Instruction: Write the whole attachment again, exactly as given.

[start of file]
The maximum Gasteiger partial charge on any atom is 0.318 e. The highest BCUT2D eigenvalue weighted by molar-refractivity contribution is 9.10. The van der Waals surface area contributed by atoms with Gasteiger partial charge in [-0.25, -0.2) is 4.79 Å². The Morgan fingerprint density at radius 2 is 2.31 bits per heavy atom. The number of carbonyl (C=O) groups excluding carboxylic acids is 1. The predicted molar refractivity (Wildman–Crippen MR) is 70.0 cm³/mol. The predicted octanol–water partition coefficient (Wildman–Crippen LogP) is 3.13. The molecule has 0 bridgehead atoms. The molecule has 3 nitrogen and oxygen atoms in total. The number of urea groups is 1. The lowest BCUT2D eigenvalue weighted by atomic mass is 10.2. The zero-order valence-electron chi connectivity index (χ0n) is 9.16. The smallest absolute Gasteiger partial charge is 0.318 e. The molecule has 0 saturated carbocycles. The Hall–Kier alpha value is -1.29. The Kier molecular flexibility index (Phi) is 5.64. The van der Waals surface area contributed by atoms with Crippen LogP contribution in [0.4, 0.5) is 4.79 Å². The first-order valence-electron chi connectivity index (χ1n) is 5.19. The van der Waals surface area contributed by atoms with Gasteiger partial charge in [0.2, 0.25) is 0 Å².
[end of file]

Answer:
The maximum Gasteiger partial charge on any atom is 0.318 e. The highest BCUT2D eigenvalue weighted by molar-refractivity contribution is 9.10. The van der Waals surface area contributed by atoms with Gasteiger partial charge in [-0.25, -0.2) is 4.79 Å². The Morgan fingerprint density at radius 2 is 2.31 bits per heavy atom. The number of carbonyl (C=O) groups excluding carboxylic acids is 1. The predicted molar refractivity (Wildman–Crippen MR) is 70.0 cm³/mol. The predicted octanol–water partition coefficient (Wildman–Crippen LogP) is 3.13. The molecule has 0 bridgehead atoms. The molecule has 3 nitrogen and oxygen atoms in total. The number of urea groups is 1. The lowest BCUT2D eigenvalue weighted by atomic mass is 10.2. The zero-order valence-electron chi connectivity index (χ0n) is 9.16. The smallest absolute Gasteiger partial charge is 0.318 e. The molecule has 0 saturated carbocycles. The Hall–Kier alpha value is -1.29. The Kier molecular flexibility index (Phi) is 5.64. The van der Waals surface area contributed by atoms with Crippen LogP contribution in [0.4, 0.5) is 4.79 Å². The first-order valence-electron chi connectivity index (χ1n) is 5.19. The van der Waals surface area contributed by atoms with Gasteiger partial charge in [0.2, 0.25) is 0 Å².